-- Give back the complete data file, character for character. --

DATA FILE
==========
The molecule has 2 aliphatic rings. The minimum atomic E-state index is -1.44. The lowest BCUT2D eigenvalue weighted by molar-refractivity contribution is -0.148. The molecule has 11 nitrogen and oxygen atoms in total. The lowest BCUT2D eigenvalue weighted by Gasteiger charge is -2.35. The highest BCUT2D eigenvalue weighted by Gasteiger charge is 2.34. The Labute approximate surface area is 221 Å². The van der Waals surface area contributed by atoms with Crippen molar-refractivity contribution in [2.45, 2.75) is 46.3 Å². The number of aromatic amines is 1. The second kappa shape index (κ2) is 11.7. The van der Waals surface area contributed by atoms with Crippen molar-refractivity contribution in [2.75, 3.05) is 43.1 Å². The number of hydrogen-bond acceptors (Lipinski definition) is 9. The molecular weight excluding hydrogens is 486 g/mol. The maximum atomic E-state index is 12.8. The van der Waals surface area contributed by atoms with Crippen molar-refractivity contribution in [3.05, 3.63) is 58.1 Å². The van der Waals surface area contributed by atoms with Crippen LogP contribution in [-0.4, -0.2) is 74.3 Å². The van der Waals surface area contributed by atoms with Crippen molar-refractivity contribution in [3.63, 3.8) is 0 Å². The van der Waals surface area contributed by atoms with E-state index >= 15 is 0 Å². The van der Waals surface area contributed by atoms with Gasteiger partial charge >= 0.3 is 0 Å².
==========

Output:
The molecule has 2 aliphatic rings. The minimum atomic E-state index is -1.44. The lowest BCUT2D eigenvalue weighted by molar-refractivity contribution is -0.148. The molecule has 11 nitrogen and oxygen atoms in total. The lowest BCUT2D eigenvalue weighted by Gasteiger charge is -2.35. The highest BCUT2D eigenvalue weighted by Gasteiger charge is 2.34. The Labute approximate surface area is 221 Å². The van der Waals surface area contributed by atoms with Crippen molar-refractivity contribution in [2.45, 2.75) is 46.3 Å². The number of aromatic amines is 1. The second kappa shape index (κ2) is 11.7. The van der Waals surface area contributed by atoms with Crippen molar-refractivity contribution in [2.75, 3.05) is 43.1 Å². The number of hydrogen-bond acceptors (Lipinski definition) is 9. The molecular weight excluding hydrogens is 486 g/mol. The maximum atomic E-state index is 12.8. The van der Waals surface area contributed by atoms with Crippen molar-refractivity contribution in [3.05, 3.63) is 58.1 Å². The van der Waals surface area contributed by atoms with Crippen LogP contribution in [-0.4, -0.2) is 74.3 Å². The van der Waals surface area contributed by atoms with Crippen molar-refractivity contribution in [3.63, 3.8) is 0 Å². The van der Waals surface area contributed by atoms with E-state index >= 15 is 0 Å². The van der Waals surface area contributed by atoms with Gasteiger partial charge >= 0.3 is 0 Å².